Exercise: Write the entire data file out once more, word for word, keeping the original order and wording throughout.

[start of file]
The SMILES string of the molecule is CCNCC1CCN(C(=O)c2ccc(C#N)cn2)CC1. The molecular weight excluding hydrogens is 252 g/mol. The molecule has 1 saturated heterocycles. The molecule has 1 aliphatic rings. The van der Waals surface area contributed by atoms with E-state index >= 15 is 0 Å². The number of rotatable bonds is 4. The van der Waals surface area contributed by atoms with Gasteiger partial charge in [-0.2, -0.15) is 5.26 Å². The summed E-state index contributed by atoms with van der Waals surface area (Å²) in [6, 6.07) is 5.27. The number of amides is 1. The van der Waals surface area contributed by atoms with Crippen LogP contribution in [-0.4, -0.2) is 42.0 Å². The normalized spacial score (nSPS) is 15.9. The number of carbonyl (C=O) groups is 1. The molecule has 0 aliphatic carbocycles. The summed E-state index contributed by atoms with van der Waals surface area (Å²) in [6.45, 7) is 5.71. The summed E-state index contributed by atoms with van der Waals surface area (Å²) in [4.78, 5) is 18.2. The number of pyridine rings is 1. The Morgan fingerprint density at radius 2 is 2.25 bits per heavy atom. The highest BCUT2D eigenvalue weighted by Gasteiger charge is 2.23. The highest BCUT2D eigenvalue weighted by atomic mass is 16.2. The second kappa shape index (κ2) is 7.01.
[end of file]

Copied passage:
The SMILES string of the molecule is CCNCC1CCN(C(=O)c2ccc(C#N)cn2)CC1. The molecular weight excluding hydrogens is 252 g/mol. The molecule has 1 saturated heterocycles. The molecule has 1 aliphatic rings. The van der Waals surface area contributed by atoms with E-state index >= 15 is 0 Å². The number of rotatable bonds is 4. The van der Waals surface area contributed by atoms with Gasteiger partial charge in [-0.2, -0.15) is 5.26 Å². The summed E-state index contributed by atoms with van der Waals surface area (Å²) in [6, 6.07) is 5.27. The number of amides is 1. The van der Waals surface area contributed by atoms with Crippen LogP contribution in [-0.4, -0.2) is 42.0 Å². The normalized spacial score (nSPS) is 15.9. The number of carbonyl (C=O) groups is 1. The molecule has 0 aliphatic carbocycles. The summed E-state index contributed by atoms with van der Waals surface area (Å²) in [6.45, 7) is 5.71. The summed E-state index contributed by atoms with van der Waals surface area (Å²) in [4.78, 5) is 18.2. The number of pyridine rings is 1. The Morgan fingerprint density at radius 2 is 2.25 bits per heavy atom. The highest BCUT2D eigenvalue weighted by Gasteiger charge is 2.23. The highest BCUT2D eigenvalue weighted by atomic mass is 16.2. The second kappa shape index (κ2) is 7.01.